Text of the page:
The focus on user privacy is a natural step in HACF’s narrative of work culture encroaching on the personal realm, and vice versa. In the Season 3 premiere, Cameron meets with a Mutiny user in person and accidentally mentions something he told another user in a private message — technology facilitating and ultimately thwarting her attempt at human connection.
When Cameron and Donna notice users swapping items through chats, they steer their business away from an online community and toward a trading service. When they notice people aren’t just trading items but buying them, Donna wants to facilitate the exchanges through a credit card company, highlighting a central tension between the two characters: Donna wants to play in the big leagues, but Cameron doesn’t want to give up their independence. “Mutiny isn’t just my job,” Cameron tells her, “it’s who I am.”
If you can’t tell by now, I find Cameron and Donna far more interesting than Gordon and Joe. Gordon, who was diagnosed with a neurologic disorder last season due to long-term exposure to lead solder, has been aimlessly casting about for a new project since earning a healthy dividend from his former company at the beginning of Season 2. In California, at least in the first five episodes of the new season, he’s still feeling obsolete. “Why am I even in this meeting if no one’s gonna listen to a word I have to say?” he whines in the third episode; I found myself wondering why he’s on this show if no one’s gonna give him anything to do.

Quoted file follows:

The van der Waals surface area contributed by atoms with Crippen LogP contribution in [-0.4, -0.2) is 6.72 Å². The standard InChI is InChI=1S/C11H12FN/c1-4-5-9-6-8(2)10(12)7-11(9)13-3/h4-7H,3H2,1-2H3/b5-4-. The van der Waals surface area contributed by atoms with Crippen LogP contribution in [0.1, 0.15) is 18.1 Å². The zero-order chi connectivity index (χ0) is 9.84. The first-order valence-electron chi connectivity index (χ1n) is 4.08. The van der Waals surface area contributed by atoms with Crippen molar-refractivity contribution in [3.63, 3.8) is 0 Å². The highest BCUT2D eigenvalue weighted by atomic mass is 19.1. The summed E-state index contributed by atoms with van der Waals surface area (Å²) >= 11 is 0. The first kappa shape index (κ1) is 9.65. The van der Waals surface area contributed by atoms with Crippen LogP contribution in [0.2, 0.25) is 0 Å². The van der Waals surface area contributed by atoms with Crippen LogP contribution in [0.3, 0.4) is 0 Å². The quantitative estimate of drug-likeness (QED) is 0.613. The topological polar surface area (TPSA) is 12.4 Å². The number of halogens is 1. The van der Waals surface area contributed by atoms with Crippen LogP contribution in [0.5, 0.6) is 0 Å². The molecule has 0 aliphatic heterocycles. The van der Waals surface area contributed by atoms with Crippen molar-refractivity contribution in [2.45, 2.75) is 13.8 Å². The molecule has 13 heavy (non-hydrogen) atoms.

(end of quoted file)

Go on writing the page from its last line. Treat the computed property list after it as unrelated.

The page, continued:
Joe has always been HACF’s least interesting character, a gloomy, humorless figure who apparently strolled onto the lot straight from central casting’s “anti-hero” division. On Pushing Daisies, Bryan Fuller’s sprightly mid-2000s fantasy series about death, Lee Pace’s air of interminable melancholy grounded the show’s airborne whimsy; but on HACF, a show that’s much closer to earth, his schtick is a drag.
Joe’s third-season transformation into a full-fledged Steve Jobs knockoff, complete with an Asian-minimalist office and a new pair of specs, makes narrative sense — he’s the wise sage envisioning a future in which user security will be a valuable commodity, something the folks at Mutiny are still figuring out. But even with the addition of a new character, Ryan (Manish Dayal) — a young acolyte who jumps ship from Mutiny to work for Joe — his Season 3 plot lacks the tension of Donna and Cameron’s venture.
And yet their business efforts are more interesting for the parallels they draw to the characters’ personal lives than they are in and of themselves. The problem with Halt and Catch Fire is that as much as we might care about what happens to these people, in a bigger sense, we already know what’s going to happen. We know Donna and Cameron are on the right path with their online trading service, because we live in a world of eBay and Amazon and Craigslist; we know Joe is right to bank on the future of cybersecurity, because we lose a little bit of privacy with every click of the mouse.
Of course, Mad Men was marbled with this kind of dramatic irony, particularly in its first two seasons — smoking in doctor’s offices! Kids putting their heads in plastic bags! Beautiful families littering! But unlike the protagonists of HACF, not all Mad Men’s heroes were on the vanguard. They didn’t always have the wherewithal to call out misogynist behavior, or the foresight to understand the direction in which their industry would travel in the next decade plus. They didn’t always get it right. They were of their time, not ahead of it, and that’s precisely why they were so fascinating to watch.